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The University of Southampton
Centre for Medieval and Renaissance Culture

Call for Papers - Modes of Spectatorship from the Middle Ages to 1700

Published: 13 January 2016 Origin:  English
Image: A puppet show; Oxford, Bodle
Image: A puppet show; Oxford, Bodleian Library, MS Bodley 264.

A Symposium in Honour of Professor John J. McGavin

Keynote Speaker: Professor Greg Walker (Edinburgh)

11 May 2016, University of Southampton

Since John McGavin joined the University of Southampton in 1975, his research has ranged widely across medieval and early modern drama, performance, and theatricality in both Scotland and England. A long standing board-member and contributor to the Records of Early English Drama project, John’s work in the gathering and editing of primary sources relating to performances and their venues has been instrumental in building the foundations of future studies in the field.

2016 sees the publication of John’s latest book, co-written with Professor Greg Walker (Edinburgh), Imagining Spectatorship: From the Mysteries to the Shakespearean Stage (OUP). English and the Centre for Medieval and Renaissance Culture at Southampton are taking this occasion to mark John’s retirement by celebrating areas of interest that he shares with early career scholars. We invite Postgraduate and Early Career researchers to a half-day symposium to showcase current research and consider new directions in the study of medieval and early modern spectatorship.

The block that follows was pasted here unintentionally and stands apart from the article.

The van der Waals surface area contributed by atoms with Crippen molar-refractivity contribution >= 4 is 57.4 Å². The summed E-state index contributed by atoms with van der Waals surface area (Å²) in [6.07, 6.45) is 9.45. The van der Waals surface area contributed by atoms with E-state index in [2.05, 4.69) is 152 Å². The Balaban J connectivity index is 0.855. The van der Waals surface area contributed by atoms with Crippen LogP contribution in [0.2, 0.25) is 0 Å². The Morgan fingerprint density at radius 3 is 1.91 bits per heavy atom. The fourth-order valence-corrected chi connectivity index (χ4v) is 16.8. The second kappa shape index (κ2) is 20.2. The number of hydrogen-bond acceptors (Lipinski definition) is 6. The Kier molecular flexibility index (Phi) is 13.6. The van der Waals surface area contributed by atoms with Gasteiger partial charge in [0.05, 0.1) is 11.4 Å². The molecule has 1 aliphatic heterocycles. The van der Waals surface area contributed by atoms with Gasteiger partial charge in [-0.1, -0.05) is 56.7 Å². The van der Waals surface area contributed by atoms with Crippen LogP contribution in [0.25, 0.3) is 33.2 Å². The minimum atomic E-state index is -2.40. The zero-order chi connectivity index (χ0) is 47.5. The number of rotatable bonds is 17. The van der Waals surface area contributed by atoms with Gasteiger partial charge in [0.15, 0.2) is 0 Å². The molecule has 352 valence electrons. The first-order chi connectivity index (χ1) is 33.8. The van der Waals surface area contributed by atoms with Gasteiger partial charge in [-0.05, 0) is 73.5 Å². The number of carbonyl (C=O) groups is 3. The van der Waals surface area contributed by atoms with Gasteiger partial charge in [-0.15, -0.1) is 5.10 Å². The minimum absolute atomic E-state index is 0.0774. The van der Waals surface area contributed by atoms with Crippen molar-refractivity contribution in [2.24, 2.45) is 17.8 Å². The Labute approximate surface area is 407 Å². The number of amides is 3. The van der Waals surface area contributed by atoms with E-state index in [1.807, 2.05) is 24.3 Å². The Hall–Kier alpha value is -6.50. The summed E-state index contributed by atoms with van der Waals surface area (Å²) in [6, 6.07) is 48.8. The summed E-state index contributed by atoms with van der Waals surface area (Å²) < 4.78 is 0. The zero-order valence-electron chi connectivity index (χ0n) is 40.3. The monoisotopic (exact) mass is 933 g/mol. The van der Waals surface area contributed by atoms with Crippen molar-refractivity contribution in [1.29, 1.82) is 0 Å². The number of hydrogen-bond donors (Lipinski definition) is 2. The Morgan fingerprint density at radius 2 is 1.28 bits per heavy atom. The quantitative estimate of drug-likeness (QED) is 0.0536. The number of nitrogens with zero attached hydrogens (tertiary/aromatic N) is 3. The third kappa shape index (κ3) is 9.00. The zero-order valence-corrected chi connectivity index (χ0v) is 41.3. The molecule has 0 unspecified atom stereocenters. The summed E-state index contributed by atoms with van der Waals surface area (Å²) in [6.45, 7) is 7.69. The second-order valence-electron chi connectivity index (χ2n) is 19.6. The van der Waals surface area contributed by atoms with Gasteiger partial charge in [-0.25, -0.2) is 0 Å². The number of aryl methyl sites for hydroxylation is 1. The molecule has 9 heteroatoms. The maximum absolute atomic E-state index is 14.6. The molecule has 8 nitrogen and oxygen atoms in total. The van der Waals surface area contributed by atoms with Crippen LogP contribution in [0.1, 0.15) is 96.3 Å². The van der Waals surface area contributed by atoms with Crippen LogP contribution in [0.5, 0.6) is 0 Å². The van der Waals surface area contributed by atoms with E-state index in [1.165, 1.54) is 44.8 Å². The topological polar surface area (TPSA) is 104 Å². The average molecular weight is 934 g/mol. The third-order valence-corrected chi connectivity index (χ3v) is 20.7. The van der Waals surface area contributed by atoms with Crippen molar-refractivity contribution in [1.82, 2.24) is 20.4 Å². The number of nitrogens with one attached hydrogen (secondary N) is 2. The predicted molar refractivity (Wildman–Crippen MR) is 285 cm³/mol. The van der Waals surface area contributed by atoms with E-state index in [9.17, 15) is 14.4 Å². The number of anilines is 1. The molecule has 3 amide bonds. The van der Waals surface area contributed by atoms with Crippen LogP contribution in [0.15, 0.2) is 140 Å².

We welcome proposals for 20-minute papers that touch on any aspect of spectatorship in the medieval and early modern periods. Subjects might include but are not limited to:

  • Real and Imagined spectators
  • Theorizing and reconstructing pre-modern spectators
  • Spectatorship beyond drama and performance
  • Performance-as-Research
  • Interpreting the historical record: REED and other archives
  • Comparative approaches: England, Scotland, and Europe
  • The places, spaces, and material conditions of spectatorship
  • Spectatorship and subjectivity
  • Spectacle and politics

Proposals for poster and other visual presentations are also welcome.

Submissions: please send title, abstract/summary (around 100 words) and a short biographical summary (around 50 words) by 14 March 2016 to Stephen Watkins or Marianne O’Doherty

Bursaries: thanks to the generous support of the Faculty of Humanities, a limited number of partial bursaries will be available to contribute towards travel costs for participating postgraduate and early career researchers (within four years of PhD award). If you wish to be considered for one of these, please indicate this with your abstract submission.

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